Leon Tabbs, beloved cutman and a seminal figure in the history of the UFC from the early days to the modern era, passed away Friday at the age of 86.
The original UFC cutman, Tabbs was a fighter’s first and last line of defense in the Octagon, whether wrapping their hands before a bout, or keeping them in a fight while treating their battle wounds between rounds. And though he was a familiar sight to fans for nearly two decades, there was more to him than what was seen on fight night.
An amateur boxer, Tabbs saw his career interrupted by a stint in U.S. Navy during the Korean War. When he returned home, he became a police officer yet also kept his love of the sport going through his work as a boxing trainer and cutman.
In 2004, the New Jersey native led Michael Stewart to a pair of world title shots against Sharmba Mitchell and Ricky Hatton, but he may be best remembered in boxing for his work with future Hall of Famer Bernard Hopkins.
But to MMA fans, Tabbs was always the man in the corner, soft spoken but no nonsense when it was time to work. The fighters knew it, too, and with a man of his experience and expertise on their side, it removed a layer of stress because they knew if something went awry, he would be there to right the ship and give them a level playing field to win the fight.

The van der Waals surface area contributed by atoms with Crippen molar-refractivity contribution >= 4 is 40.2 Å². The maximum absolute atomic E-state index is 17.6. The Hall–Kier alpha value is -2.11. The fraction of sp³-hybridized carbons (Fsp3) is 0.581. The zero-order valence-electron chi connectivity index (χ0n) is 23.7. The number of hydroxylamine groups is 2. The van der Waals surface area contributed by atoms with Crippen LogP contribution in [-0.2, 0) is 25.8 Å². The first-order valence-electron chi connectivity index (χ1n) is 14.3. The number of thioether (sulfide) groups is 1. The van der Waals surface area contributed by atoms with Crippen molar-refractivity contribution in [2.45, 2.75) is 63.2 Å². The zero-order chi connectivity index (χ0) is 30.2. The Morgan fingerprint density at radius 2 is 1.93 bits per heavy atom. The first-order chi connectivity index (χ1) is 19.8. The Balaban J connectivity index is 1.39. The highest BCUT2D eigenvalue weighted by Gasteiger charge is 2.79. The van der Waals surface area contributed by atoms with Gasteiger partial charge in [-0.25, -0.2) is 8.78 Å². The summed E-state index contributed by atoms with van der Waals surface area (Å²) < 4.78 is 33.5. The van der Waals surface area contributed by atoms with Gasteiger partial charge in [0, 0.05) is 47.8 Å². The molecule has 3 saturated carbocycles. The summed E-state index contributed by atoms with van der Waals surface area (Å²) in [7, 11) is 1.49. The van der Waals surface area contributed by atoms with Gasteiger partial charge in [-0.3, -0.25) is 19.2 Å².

On a personal level, Leon was one of those people who you could talk to for hours and never get bored. His knowledge of the fight game – and of life – was endless, and there were several long stays in the airport made considerably more pleasant thanks to his company. And while I was introduced to him through his work with the UFC, I did get to see him in a different light as part of Team Hopkins when the longtime middleweight champion was preparing for his bout with Oscar De La Hoya.
Matching wits with Hopkins’ trainer Bouie Fisher, Tabbs worked the corner of Hopkins’ nephew, Demetrius, as the two pugilists sparred, and the gym in Upper Darby, PA went silent, with the only sounds being those of battle and of Tabbs and Fisher. It was something to see, and it was clear in that moment that combat sports wasn’t a job for Tabbs, but a lifelong passion. And it explained his longevity in both boxing and MMA.
In 2012, Tabbs, a cancer survivor, retired after a career to remember, and in 2013, he was honored with a lifetime achievement award for his contributions to the sport at the Fighters Only World MMA Awards.
Fighter. Trainer. Cutman. Husband. Father. Friend.
It was an honor to know him.